Electronic archiving of documentation

When tax authorities start delivering decisions on lump-sum tax exclusively in electronic form, starting from next year, they will do a huge favor to more than 115,000 lump-sum tax entrepreneurs. In a single move, they will eliminate the obligation of storing up to 2 million pages used for these documents, annually issued by the Tax Administration. The same benefit was felt by all of those that received electronic decisions regarding various construction-related permits - 200,000 documents over the past three years. 

The significance of e-document for businesses is not only measured in unnecessary funding allocated for toners and paper. For businesses, the matter of digitalization is also important because of the obligation of storing documentation, whether their work is highly frequent (banks, mobile operators, retail etc.) with numerous agreements and invoices, or a small business that needs to store fiscal receipts. For this purpose, they need to assign an adequate room or rent storage space, hire additional staff and make investments to comply with fire protection standards. 

The Law on Cultural Goods from 1994 has been causing headaches to businesses for the past 25 years, as it defines quite broadly the documents considered archive material, so businesses had to store nearly everything, up to the moment when the archive approves that they can be destroyed.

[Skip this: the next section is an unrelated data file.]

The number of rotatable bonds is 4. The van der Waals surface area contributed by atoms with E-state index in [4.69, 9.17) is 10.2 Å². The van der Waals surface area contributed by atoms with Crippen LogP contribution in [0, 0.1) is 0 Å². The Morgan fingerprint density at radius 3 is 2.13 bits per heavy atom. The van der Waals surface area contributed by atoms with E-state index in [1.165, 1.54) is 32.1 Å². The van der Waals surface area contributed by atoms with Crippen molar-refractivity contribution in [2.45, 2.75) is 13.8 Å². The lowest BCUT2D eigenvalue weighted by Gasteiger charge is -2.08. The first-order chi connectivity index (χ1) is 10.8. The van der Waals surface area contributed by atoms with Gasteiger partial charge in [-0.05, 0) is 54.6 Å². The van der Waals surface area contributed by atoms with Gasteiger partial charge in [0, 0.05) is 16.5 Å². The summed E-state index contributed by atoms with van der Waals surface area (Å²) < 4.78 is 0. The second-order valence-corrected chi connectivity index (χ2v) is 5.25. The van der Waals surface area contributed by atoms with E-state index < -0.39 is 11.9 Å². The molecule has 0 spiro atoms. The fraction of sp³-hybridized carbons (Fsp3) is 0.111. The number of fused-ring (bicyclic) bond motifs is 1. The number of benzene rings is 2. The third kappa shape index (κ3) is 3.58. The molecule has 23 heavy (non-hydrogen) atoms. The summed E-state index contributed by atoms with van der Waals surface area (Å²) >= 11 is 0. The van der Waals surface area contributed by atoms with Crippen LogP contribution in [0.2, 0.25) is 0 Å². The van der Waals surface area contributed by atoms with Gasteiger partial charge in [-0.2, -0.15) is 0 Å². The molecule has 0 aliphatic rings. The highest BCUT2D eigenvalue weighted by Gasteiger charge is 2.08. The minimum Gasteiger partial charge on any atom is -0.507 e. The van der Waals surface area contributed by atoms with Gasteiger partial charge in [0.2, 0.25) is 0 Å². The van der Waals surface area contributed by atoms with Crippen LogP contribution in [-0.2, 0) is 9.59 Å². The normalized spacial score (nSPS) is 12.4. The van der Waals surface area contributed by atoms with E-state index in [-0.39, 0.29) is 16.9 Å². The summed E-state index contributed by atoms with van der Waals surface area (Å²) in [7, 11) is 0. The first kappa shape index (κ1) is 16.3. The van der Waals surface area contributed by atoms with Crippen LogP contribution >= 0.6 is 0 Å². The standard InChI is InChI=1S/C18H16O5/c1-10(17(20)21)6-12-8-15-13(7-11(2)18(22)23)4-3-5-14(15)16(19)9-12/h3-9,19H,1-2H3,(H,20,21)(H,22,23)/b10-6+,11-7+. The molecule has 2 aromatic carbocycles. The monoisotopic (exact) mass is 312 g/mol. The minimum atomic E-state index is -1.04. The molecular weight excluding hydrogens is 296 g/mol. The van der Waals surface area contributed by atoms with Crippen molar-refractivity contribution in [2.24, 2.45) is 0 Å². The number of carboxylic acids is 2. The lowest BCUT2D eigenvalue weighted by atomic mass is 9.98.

Ever since 2015, NALED has been indicating the need for adoption of a modern Law on Archive Material within its Grey Book. The draft that has been aligned represents a step in the right direction, as it defines more specifically that the term archive material should refer only to documents that need to be stored permanently (e.g. a company's staff documentation), while the rest of the materials can be digitalized and stored on company server (e.g. invoices). 

On the path to e-archiving, one of the steps is to review the list of documents that need to be stored permanently, and to „clean up“ the regulations still requiring that documents should be made in paper. The most important thing is to inform businesses about all benefits of the Law on E-Business which enabled the option of creating documents in originally electronic form, and to have the public administration positioned as a promoter of e-documents, by serving as a bright example.

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